Trump’s gambit at the summit seems to have played to Kim’s advantage in other important respects, as well. North Korea has succeeded beyond its wildest dreams in shutting down defensive (but “expensive,” as Trump described them) U.S.–South Korean joint military exercises. While Trump considers them expensive, North Korea refers to them as “provocative war games.” Trump gave up this card without even asking for a corresponding halt of North Korean conventional exercises, let alone a complete stop to its nuclear and missile programs. A long-standing goal for the Kim regime has been to enmesh the United States in negotiations over a peace treaty, partly to push for the end of the U.S.–South Korean alliance and U.S. Forces Korea, in Seoul. But it’s unclear if Kim even needs a peace treaty in light of Trump’s emphatic desire to “get our soldiers out.” One wonders which leader is more motivated to move U.S. troops off the Korean Peninsula—Kim or Trump? Kim also cannot have missed the confused scramble in the wake of the summit by both South Korea’s Blue House and U.S. Forces Korea to find out what Trump had promised, indicating an astounding gap in U.S. coordination.

Russel was also skeptical that Trump's accomplishment — simply meeting Kim at all — was really much to boast about.

"Trading our defense of South Korea for a promise is a lopsided deal that past presidents could have made but passed on," he told Reuters. And, regarding the thin concessions the American president wrought from Kim, Russel quipped to the Los Angeles Times:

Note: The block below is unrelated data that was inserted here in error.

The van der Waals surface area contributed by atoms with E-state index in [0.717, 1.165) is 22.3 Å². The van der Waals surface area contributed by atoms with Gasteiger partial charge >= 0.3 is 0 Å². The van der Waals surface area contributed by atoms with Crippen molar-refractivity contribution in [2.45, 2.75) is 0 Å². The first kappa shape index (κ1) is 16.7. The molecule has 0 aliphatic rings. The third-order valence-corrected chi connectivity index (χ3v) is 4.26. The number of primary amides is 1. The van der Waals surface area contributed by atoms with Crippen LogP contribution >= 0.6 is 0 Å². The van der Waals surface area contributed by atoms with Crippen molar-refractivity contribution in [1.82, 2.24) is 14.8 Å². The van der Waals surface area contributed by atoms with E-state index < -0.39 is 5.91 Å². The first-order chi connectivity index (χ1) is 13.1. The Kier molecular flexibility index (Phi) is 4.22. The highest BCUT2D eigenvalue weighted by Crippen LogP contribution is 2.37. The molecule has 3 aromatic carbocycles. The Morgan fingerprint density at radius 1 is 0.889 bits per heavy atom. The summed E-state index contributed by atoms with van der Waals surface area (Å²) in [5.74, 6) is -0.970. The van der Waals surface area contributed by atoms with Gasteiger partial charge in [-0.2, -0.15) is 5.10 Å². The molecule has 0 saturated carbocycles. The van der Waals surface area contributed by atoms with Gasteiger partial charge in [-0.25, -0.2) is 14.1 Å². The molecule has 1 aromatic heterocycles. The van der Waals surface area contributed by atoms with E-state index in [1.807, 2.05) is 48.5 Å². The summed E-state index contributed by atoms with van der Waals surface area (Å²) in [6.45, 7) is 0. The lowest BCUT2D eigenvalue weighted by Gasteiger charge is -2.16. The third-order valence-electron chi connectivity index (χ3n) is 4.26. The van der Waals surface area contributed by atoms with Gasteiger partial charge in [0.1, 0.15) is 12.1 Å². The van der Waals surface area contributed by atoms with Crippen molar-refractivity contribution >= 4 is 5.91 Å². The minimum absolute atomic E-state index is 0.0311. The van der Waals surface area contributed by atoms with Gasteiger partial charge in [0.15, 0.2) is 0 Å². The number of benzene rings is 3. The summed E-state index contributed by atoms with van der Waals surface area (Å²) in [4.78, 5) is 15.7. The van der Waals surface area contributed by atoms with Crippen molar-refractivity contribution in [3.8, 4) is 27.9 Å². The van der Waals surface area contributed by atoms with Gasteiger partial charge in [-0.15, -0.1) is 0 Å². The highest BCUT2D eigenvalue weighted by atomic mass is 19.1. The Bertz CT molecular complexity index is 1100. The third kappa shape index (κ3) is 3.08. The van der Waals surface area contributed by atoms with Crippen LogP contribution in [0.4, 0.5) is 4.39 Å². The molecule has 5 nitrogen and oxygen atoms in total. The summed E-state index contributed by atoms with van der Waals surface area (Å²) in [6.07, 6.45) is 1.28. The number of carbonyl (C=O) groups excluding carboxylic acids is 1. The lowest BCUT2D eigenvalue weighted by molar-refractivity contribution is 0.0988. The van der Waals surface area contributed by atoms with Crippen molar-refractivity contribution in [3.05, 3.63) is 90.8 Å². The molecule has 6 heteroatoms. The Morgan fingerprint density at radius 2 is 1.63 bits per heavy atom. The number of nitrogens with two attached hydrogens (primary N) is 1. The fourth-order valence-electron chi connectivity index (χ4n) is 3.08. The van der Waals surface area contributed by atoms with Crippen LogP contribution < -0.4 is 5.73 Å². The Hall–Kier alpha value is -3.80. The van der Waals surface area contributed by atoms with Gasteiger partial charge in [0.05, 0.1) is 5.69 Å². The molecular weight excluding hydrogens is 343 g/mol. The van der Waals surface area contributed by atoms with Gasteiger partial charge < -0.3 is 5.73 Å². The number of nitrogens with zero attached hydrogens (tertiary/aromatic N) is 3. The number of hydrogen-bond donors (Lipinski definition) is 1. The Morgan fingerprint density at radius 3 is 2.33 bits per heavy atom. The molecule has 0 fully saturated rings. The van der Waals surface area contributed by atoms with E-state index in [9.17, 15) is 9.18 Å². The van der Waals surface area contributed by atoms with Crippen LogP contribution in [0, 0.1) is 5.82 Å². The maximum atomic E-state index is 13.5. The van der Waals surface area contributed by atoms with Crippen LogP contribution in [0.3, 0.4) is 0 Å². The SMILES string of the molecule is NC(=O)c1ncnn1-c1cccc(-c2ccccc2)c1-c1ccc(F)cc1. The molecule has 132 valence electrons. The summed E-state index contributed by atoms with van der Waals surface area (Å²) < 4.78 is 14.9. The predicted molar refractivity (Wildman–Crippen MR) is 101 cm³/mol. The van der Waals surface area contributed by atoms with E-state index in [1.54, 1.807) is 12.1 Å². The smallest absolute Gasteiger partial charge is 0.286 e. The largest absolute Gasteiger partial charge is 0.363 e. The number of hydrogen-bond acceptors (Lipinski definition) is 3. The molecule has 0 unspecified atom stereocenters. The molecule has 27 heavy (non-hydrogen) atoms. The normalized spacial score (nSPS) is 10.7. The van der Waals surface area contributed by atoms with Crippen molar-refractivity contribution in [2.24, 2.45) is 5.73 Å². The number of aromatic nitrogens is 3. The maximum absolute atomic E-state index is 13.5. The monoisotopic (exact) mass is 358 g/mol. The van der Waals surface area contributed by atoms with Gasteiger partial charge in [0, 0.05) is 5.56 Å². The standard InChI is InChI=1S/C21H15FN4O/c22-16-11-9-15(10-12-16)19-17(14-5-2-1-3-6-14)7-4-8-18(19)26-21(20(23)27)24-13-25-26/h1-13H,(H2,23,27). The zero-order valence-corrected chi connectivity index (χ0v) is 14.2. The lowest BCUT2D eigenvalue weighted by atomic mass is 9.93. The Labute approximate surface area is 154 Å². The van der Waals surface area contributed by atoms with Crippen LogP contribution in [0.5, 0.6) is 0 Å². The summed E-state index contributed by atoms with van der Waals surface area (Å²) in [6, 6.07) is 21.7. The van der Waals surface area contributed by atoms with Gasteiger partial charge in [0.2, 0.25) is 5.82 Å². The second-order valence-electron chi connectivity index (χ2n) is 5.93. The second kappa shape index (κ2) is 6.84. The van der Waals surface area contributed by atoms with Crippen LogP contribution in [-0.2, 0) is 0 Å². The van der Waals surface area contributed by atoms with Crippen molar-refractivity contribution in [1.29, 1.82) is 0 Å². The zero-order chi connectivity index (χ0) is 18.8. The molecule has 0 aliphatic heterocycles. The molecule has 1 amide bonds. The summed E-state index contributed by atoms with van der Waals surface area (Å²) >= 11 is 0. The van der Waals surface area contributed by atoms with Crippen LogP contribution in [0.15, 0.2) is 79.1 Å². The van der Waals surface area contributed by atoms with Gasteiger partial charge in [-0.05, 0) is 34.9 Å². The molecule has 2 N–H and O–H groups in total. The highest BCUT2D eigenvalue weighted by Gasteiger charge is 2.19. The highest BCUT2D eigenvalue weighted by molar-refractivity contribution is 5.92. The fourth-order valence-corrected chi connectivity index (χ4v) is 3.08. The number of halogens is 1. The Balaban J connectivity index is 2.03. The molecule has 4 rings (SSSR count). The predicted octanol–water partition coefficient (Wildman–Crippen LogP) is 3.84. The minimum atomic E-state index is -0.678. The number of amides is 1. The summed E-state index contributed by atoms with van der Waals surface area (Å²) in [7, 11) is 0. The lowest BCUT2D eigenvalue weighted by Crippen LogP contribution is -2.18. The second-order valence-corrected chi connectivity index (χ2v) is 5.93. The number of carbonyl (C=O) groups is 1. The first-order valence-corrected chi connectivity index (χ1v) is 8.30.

"Not only did Trump buy the same horse again, he paid retail." 

Lindsey Ford, director of Asian Security at the Asia Society Policy Institute, was similarly bearish about the concrete achievements of the summit. She wrote on Twitter:

I worry about what this outcome means for the viability of the administration's Free Open Indo-Pacific strategy. On the one hand, decreased tensions with the DPRK are positive and in theory, should free up bandwidth to focus on other priorities. In practice though, kicking this nothing-burger over to [Secretary of State Mike] Pompeo and tasking him with turning it into a something-burger means that DPRK negotiations will continue to eat up a lot of leadership bandwidth.

Ford later told MSNBC that North Korea's ability to extract concessions from the United States means "sometimes the reality in international relations is that behaving badly gets you more attention than playing nice." Watch her full appearance:

On CNN, Ford said that she recognizes that "there's something to be said for personal diplomacy. On the other hand, we can't forget, this is the same man whose regime sent Otto Warmbier home in a medically-induced coma. This is the same man who assassinated, allegedly, his half-brother in a public airport. I think we've handed him a propaganda coup in this whole situation.

Also in Foreign Affairs, Center on U.S.-China Relations Senior Fellow Isaac Stone Fish (along with Robert E. Kelly) wrote that, ultimately, North Korea is China's problem.

In other words, the North Korean nuclear issue, and indeed the entire debate over the North, has become far too Americanized. It is one of the oddities of Northeast Asian diplomacy that the U.S. government has taken ownership of an issue more than 5,000 miles from its mainland when regional players with far greater “skin in the game” should be playing a much larger role in the process.

Here's Stone Fish on the summit:

About the Author

Profile picture for user Matt Schiavenza

Matt Schiavenza is the Assistant Director of Content at Asia Society. His work has appeared at The Atlantic, The Daily Beast, The New Republic, Fortune, and strategy + business among other publications.